Today’s guest for the Mads Singers Management Podcast, Timothy Colson, has spent many years in leadership, first in a big box retailer for almost a decade, then for a nationwide insurance company. Today he runs his own insurance and financial services firm in New York, about an hour outside Manhattan.
Part of why Timothy runs his own firm today is his love of culture and the way that it can shape a team. “We sell commodities. There’s no need to take that so very seriously. I want a team that values creativity, honesty, and having fun.” Timothy noted that when he emphasized those core values, it wasn’t difficult to attract A-players to his team.
Timothy noted that great culture happens when people enjoy their work, feel trusted and empowered, and come to work every day feeling like they are part of something. I noted that that goes hand in hand with performance. People who are performing well tend to be happier. Those who are not performing well know they aren’t performing, and are a drag on themselves and the culture. If they can’t get with the program, they have to go (and it’s better for them too!).
We also discussed “situational leadership” as a topic that is getting more attention these days. Timothy sees that as assessing what is the most important issue in a given day or week, identifying the right person to deal with it, and then deploying that person to do so. This fosters trust and empowerment in a team, as opposed to micromanagement, which tends to discourage team members.
Timothy and I also enjoyed roasting the old and outdated chestnut that, in management, you should always “treat everyone the same.” The reality is that different people need different techniques and approaches. Timothy talked about one particular scenario in which one of his team was performing very well, but not using the methods that had been determined as the “right way” by the higher ups. After spending some time with her, he decided to ask for forgiveness instead of asking for permission from the higher-ups and leaned into the methods she was using to win. He then documented those and passed them up the chain for approval. Rather than insist that there was only one right way to do things, he took a gamble and helped coach his employee.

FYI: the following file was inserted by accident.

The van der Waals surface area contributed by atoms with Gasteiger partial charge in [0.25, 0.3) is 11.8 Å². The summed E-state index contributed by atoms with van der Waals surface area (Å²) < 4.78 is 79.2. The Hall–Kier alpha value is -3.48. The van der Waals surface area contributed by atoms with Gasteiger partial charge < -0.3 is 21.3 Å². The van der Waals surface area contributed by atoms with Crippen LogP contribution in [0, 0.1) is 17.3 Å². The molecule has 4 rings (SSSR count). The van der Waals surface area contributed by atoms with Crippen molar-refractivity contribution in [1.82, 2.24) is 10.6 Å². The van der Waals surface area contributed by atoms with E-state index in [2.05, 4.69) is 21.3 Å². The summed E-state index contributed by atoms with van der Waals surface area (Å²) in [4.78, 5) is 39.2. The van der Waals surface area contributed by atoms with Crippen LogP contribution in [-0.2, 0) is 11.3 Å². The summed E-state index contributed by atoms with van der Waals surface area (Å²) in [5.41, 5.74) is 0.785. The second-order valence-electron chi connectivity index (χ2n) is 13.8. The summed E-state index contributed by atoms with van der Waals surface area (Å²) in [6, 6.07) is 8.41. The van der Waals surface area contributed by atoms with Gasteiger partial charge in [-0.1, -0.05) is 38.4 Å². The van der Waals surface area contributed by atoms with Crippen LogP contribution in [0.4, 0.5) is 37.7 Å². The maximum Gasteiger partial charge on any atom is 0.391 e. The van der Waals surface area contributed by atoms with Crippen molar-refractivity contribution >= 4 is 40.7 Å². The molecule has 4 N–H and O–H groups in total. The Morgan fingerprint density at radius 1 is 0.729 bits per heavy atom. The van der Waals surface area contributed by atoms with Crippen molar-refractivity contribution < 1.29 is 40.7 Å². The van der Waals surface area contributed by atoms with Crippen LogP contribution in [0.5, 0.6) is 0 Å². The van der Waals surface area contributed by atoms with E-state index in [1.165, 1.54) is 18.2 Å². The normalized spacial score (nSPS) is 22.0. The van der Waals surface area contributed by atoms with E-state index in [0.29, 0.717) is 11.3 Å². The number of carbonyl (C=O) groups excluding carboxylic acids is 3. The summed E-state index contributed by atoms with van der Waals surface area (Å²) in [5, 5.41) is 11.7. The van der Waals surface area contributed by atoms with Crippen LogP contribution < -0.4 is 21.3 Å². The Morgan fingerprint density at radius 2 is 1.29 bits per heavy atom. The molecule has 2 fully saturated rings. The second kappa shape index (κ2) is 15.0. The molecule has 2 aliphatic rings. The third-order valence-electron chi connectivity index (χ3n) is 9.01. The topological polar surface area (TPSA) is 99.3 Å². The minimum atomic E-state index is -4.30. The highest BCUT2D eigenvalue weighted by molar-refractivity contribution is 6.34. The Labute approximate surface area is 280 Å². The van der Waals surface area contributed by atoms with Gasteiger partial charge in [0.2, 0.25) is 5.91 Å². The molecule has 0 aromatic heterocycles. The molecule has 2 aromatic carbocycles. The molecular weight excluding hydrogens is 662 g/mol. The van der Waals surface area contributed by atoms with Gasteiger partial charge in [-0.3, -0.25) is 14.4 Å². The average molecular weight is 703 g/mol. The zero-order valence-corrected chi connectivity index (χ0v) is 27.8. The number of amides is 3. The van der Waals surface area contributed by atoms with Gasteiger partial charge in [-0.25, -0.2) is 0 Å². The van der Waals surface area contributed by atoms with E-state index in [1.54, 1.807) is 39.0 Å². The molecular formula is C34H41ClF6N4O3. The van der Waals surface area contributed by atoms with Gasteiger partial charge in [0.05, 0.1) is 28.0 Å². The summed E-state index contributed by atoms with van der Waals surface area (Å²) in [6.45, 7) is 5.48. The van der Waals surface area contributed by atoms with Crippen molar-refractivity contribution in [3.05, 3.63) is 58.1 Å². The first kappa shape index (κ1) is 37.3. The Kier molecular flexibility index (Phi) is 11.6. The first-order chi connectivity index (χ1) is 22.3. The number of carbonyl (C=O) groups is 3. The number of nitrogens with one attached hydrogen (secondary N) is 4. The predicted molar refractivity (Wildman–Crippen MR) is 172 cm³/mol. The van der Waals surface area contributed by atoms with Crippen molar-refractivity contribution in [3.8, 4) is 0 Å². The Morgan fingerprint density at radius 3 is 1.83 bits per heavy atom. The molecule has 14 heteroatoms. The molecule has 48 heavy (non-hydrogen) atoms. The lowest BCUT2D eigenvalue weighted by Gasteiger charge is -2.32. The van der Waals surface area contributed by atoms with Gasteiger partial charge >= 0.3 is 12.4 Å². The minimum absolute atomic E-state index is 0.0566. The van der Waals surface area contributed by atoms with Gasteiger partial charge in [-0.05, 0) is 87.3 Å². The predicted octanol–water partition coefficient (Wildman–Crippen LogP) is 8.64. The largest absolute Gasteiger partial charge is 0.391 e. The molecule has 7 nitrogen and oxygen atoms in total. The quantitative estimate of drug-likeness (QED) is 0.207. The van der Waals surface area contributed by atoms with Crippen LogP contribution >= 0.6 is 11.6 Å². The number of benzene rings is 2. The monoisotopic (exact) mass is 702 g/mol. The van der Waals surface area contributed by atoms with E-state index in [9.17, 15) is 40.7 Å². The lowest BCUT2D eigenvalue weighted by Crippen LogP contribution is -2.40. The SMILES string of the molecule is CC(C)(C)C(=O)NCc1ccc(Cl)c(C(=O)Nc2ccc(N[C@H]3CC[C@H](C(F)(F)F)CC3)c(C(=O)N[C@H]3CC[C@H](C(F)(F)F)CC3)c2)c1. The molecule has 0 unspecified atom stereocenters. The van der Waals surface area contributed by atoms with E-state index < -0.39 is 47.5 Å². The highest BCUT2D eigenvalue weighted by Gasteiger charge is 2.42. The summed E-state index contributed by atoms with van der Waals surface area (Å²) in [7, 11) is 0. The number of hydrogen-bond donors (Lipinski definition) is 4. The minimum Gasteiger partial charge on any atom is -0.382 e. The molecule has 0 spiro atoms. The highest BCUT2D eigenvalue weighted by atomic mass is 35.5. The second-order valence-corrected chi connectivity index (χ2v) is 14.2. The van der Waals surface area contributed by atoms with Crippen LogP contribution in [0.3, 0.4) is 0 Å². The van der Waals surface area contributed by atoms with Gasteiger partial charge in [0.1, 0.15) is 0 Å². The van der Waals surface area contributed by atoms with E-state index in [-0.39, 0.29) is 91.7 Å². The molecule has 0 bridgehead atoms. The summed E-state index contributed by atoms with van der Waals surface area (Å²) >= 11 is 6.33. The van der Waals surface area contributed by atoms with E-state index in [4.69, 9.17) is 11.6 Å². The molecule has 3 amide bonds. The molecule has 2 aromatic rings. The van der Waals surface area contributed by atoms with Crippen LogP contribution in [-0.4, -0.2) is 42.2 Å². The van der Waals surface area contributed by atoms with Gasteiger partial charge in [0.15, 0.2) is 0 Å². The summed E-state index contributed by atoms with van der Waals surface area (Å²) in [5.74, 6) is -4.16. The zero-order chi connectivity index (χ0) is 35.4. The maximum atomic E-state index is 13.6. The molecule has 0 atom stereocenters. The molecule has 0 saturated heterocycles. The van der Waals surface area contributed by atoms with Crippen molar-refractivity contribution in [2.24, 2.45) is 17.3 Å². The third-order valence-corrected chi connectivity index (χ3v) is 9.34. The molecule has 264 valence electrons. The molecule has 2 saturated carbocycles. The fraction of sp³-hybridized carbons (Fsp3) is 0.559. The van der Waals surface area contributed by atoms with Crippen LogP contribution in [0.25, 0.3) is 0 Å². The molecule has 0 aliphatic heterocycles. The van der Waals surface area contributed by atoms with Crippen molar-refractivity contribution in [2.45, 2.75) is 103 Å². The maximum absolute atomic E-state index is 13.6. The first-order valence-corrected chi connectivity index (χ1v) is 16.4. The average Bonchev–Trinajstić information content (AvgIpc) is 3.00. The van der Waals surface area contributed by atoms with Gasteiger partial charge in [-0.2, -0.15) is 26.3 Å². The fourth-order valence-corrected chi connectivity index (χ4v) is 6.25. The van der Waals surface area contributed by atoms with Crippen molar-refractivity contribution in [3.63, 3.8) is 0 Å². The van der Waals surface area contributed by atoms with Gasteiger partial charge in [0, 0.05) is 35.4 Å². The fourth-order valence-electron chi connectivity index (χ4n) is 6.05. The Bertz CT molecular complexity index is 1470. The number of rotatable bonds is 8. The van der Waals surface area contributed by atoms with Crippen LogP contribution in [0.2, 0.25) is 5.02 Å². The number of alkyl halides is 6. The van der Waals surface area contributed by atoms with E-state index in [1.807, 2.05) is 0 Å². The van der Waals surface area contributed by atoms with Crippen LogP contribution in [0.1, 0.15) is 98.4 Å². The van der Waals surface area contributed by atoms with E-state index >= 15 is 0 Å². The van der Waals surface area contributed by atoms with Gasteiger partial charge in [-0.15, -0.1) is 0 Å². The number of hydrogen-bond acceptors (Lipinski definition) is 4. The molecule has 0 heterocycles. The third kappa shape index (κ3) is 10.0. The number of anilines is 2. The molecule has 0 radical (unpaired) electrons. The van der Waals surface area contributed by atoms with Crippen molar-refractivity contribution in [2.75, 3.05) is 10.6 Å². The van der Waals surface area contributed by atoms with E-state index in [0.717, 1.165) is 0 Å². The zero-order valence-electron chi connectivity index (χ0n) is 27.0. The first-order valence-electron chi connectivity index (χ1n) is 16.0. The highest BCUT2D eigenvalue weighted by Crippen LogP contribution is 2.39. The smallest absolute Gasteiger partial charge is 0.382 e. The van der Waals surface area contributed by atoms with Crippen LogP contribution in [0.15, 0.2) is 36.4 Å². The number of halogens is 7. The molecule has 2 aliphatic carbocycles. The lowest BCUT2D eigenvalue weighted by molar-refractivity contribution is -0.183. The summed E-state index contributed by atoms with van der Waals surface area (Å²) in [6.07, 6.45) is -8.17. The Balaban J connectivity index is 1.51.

Timothy has a clear passion for the science of leadership and it was a pleasure to get to know him well. Enjoy this episode!
Key Learning Points:
1. Timothy notes that it only takes one person to poison the culture of an entire company - 4:00
2. Timothy shares what he thinks a great culture does - 5:15
3. Mads reminds us that people who perform tend to be happy - 6:56
4. Timothy gives us his definition of situational leadership - 16:50
5. Mads warns that “treat everyone the same” as an idiom in management is outdated thinking - 19:00
6. Mads stresses the importance of self-knowledge to complement knowledge of your team - 21:32
7. Timothy shares how he found a way to help one of his team members grow in an unconventional way - 27:44
8. Timothy talks about an “aha” moment in regards to micromanagement - 33:03
9. Mads notes the biggest danger of micromanagement - 35:11
Connect with Timothy Colson